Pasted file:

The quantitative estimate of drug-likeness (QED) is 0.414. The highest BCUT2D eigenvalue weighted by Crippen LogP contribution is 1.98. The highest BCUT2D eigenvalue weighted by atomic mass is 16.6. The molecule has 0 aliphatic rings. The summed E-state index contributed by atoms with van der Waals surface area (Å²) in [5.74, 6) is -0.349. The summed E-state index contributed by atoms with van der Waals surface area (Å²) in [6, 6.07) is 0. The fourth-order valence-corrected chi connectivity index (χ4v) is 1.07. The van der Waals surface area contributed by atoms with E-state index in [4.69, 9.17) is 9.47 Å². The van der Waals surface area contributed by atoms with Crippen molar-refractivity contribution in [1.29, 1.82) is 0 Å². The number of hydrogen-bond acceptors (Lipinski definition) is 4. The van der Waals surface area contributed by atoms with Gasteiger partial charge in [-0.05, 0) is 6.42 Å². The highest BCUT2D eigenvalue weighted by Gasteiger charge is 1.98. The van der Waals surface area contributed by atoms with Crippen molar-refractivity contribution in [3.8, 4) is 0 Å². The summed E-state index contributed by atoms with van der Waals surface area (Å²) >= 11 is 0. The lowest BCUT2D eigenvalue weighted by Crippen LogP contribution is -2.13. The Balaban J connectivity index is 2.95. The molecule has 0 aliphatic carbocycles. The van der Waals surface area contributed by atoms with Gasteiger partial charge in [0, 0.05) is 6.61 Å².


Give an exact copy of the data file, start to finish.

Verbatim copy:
The quantitative estimate of drug-likeness (QED) is 0.414. The highest BCUT2D eigenvalue weighted by Crippen LogP contribution is 1.98. The highest BCUT2D eigenvalue weighted by atomic mass is 16.6. The molecule has 0 aliphatic rings. The summed E-state index contributed by atoms with van der Waals surface area (Å²) in [5.74, 6) is -0.349. The summed E-state index contributed by atoms with van der Waals surface area (Å²) in [6, 6.07) is 0. The fourth-order valence-corrected chi connectivity index (χ4v) is 1.07. The van der Waals surface area contributed by atoms with E-state index in [4.69, 9.17) is 9.47 Å². The van der Waals surface area contributed by atoms with Crippen molar-refractivity contribution in [1.29, 1.82) is 0 Å². The number of hydrogen-bond acceptors (Lipinski definition) is 4. The van der Waals surface area contributed by atoms with Gasteiger partial charge in [-0.05, 0) is 6.42 Å². The highest BCUT2D eigenvalue weighted by Gasteiger charge is 1.98. The van der Waals surface area contributed by atoms with Crippen molar-refractivity contribution in [3.8, 4) is 0 Å². The summed E-state index contributed by atoms with van der Waals surface area (Å²) >= 11 is 0. The lowest BCUT2D eigenvalue weighted by Crippen LogP contribution is -2.13. The Balaban J connectivity index is 2.95. The molecule has 0 aliphatic carbocycles. The van der Waals surface area contributed by atoms with Gasteiger partial charge in [0, 0.05) is 6.61 Å².